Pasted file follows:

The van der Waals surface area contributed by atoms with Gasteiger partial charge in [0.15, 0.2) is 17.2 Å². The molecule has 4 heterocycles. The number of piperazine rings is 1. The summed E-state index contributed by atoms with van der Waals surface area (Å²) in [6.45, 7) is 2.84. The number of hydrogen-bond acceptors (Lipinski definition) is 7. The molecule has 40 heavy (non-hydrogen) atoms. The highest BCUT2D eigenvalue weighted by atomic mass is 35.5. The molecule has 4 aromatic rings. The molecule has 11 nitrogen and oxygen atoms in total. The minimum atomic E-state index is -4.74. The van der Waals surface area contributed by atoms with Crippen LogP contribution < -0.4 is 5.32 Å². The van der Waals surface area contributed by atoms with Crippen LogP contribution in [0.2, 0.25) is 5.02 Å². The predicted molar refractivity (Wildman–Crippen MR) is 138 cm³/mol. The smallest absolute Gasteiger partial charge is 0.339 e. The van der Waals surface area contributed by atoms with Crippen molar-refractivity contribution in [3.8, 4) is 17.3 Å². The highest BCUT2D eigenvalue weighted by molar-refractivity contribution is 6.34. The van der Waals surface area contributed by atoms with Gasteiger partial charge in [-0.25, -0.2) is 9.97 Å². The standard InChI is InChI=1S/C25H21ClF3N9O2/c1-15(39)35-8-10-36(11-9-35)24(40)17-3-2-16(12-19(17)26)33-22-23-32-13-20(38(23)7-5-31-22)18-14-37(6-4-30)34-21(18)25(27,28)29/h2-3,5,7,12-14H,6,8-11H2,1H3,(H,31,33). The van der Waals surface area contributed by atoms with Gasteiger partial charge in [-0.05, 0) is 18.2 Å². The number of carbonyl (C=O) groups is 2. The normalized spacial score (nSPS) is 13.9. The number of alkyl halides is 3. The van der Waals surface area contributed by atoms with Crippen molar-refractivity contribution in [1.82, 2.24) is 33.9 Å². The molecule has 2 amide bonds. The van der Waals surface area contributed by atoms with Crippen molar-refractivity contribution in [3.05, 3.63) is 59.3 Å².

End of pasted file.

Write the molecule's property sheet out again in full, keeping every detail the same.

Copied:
The van der Waals surface area contributed by atoms with Gasteiger partial charge in [0.15, 0.2) is 17.2 Å². The molecule has 4 heterocycles. The number of piperazine rings is 1. The summed E-state index contributed by atoms with van der Waals surface area (Å²) in [6.45, 7) is 2.84. The number of hydrogen-bond acceptors (Lipinski definition) is 7. The molecule has 40 heavy (non-hydrogen) atoms. The highest BCUT2D eigenvalue weighted by atomic mass is 35.5. The molecule has 4 aromatic rings. The molecule has 11 nitrogen and oxygen atoms in total. The minimum atomic E-state index is -4.74. The van der Waals surface area contributed by atoms with Crippen LogP contribution < -0.4 is 5.32 Å². The van der Waals surface area contributed by atoms with Crippen LogP contribution in [0.2, 0.25) is 5.02 Å². The predicted molar refractivity (Wildman–Crippen MR) is 138 cm³/mol. The smallest absolute Gasteiger partial charge is 0.339 e. The van der Waals surface area contributed by atoms with Crippen molar-refractivity contribution in [3.8, 4) is 17.3 Å². The highest BCUT2D eigenvalue weighted by molar-refractivity contribution is 6.34. The van der Waals surface area contributed by atoms with Gasteiger partial charge in [-0.25, -0.2) is 9.97 Å². The standard InChI is InChI=1S/C25H21ClF3N9O2/c1-15(39)35-8-10-36(11-9-35)24(40)17-3-2-16(12-19(17)26)33-22-23-32-13-20(38(23)7-5-31-22)18-14-37(6-4-30)34-21(18)25(27,28)29/h2-3,5,7,12-14H,6,8-11H2,1H3,(H,31,33). The van der Waals surface area contributed by atoms with Gasteiger partial charge in [-0.05, 0) is 18.2 Å². The number of carbonyl (C=O) groups is 2. The normalized spacial score (nSPS) is 13.9. The number of alkyl halides is 3. The van der Waals surface area contributed by atoms with Crippen molar-refractivity contribution in [1.82, 2.24) is 33.9 Å². The molecule has 2 amide bonds. The van der Waals surface area contributed by atoms with Crippen molar-refractivity contribution in [3.05, 3.63) is 59.3 Å².